Due to the current organ shortage, living donor kidney transplantation is increasingly performed across HLA (human leukocyte antigen) or ABO antibody barriers. There is still uncertainty about the risk of antibody-mediated rejection (AMR) episodes, which may limit long-term graft survival. From March 2007 to December 2016, 58 sensitized living donor kidney transplant candidates were identified and 38 patients eventually included in the study: 36 patients (95%) had pre-transplant and pre-desensitization Luminex-detected donor-specific HLA antibodies (DSA), and 17/36 patients (47%) in addition had a positive crossmatch result. Two patients had no detectable DSA but a positive CDC B-cell crossmatch result. Patients were treated with pre- and post-transplant apheresis and powerful immunosuppression including the anti-CD20 antibody rituximab (N = 36) in combination with thymoglobulin (N = 20) or anti-IL2 receptor antibody (N = 18). The results of the 38 successfully desensitized and transplanted patients were retrospectively compared to the results of 76 matched standard-risk recipients. Desensitized patients showed patient and graft survival rates similar to that of standard-risk recipients (P = 0.55 and P = 0.16, respectively). There was a trend toward reduced death-censored graft survival in desensitized patients (P = 0.053) which, however, disappeared when the 34 patients who were transplanted after introduction of sensitive Luminex testing were analyzed (P = 0.43). The incidence of rejection episodes without borderline changes were in desensitized patients with 21% similar to the 18% in standard-risk patients (P = 0.74). Thirty-six patients had pre-transplant HLA class I and/or II DSA that were reduced by 85 and 81%, respectively, during pre-transplant desensitization (P < 0.001 for both). On day 360 after transplantation, 20 of 36 (56%) patients had lost their DSA. The overall AMR rate was 6% in these patients, but as high as 60% in 5 (14%) patients with persistent and de novo DSA during year 1; 2 (40%) of whom lost their graft due to AMR. Eleven (31%) patients with persistent DSA but without de novo DSA had an AMR rate of 18% without graft loss while one patient lost her graft without signs of AMR. Our desensitization protocol for pre-sensitized living donor kidney transplant recipients with DSA resulted in good graft outcomes with side effects and rejection rates similar to that of standard-risk recipients. Adequate patient selection prior to transplantation and frequent immunological monitoring thereafter is critical to minimize rejection episodes and subsequent graft loss.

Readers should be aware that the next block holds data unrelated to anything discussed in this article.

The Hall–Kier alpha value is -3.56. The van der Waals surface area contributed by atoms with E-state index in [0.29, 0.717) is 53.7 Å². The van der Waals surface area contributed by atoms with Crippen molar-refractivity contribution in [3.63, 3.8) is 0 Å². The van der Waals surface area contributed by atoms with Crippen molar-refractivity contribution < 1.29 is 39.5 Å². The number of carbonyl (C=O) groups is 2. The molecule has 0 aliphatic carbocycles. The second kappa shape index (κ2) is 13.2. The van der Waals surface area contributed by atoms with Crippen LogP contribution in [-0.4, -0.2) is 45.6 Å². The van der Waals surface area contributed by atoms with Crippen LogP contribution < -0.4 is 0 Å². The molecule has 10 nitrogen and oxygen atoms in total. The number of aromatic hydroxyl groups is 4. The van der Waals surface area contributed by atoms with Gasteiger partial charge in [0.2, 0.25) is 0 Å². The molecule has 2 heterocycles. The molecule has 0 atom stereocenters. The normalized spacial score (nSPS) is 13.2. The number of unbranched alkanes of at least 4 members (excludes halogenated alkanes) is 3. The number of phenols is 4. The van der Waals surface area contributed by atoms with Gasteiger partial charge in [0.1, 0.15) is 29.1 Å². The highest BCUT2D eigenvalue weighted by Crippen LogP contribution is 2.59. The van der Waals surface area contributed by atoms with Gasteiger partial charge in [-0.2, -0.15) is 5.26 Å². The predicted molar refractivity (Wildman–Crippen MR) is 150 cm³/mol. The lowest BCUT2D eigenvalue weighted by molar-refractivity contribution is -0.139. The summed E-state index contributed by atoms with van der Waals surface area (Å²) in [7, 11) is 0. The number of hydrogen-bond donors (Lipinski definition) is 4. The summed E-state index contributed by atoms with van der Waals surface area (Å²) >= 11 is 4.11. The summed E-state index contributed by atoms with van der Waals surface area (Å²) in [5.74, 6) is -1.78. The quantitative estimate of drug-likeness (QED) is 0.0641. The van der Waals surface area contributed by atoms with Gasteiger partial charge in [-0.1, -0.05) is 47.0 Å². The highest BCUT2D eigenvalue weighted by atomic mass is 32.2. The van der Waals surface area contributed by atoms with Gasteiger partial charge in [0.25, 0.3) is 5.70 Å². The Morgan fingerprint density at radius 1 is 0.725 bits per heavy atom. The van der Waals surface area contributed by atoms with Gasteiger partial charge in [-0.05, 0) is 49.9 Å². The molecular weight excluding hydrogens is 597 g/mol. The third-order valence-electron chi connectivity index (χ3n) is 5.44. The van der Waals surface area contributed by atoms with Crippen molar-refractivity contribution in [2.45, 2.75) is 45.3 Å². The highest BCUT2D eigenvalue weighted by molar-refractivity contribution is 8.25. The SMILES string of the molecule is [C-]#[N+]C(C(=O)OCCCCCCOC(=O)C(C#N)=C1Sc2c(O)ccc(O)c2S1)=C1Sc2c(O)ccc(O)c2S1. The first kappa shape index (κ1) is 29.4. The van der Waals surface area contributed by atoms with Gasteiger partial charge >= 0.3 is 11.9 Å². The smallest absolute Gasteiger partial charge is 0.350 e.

• Osickova K
  • Hruba P
  • Kabrtova K
  • Klema J
  • Maluskova J
  • Slavcev A
  • Slatinska J
  • Marada T
  • Böhmig GA
  • Viklicky O
Front Med (Lausanne). 2021 Dec 14;8:780636 doi: 10.3389/fmed.2021.780636.

Recipient sensitization is a major risk factor of antibody-mediated rejection (ABMR) and inferior graft survival. The predictive effect of solid-phase human leukocyte antigen antibody testing and flow cytometry crossmatch (FCXM) in the era of peritransplant desensitization remains poorly understood. This observational retrospective single-center study with 108 donor-specific antibody (DSA)-positive deceased donor kidney allograft recipients who had undergone peritransplant desensitization aimed to analyze variables affecting graft outcome. ABMR rates were highest among patients with positive pretransplant FCXM vs. FCXM-negative (76 vs. 18.7%, p < 0.001) and with donor-specific antibody mean fluorescence intensity (DSA MFI) > 5,000 vs. <5,000 (54.5 vs. 28%, p = 0.01) despite desensitization. In univariable Cox regression, FCXM positivity, retransplantation, recipient gender, immunodominant DSA MFI, DSA number, and peak panel reactive antibodies were found to be associated with ABMR occurrence. In multivariable Cox regression adjusted for desensitization treatment (AUC = 0.810), only FCXM positivity (HR = 4.6, p = 0.001) and DSA number (HR = 1.47, p = 0.039) remained significant. In conclusion, our data suggest that pretransplant FCXM and DSA number, but not DSA MFI, are independent predictors of ABMR in patients who received peritransplant desensitization.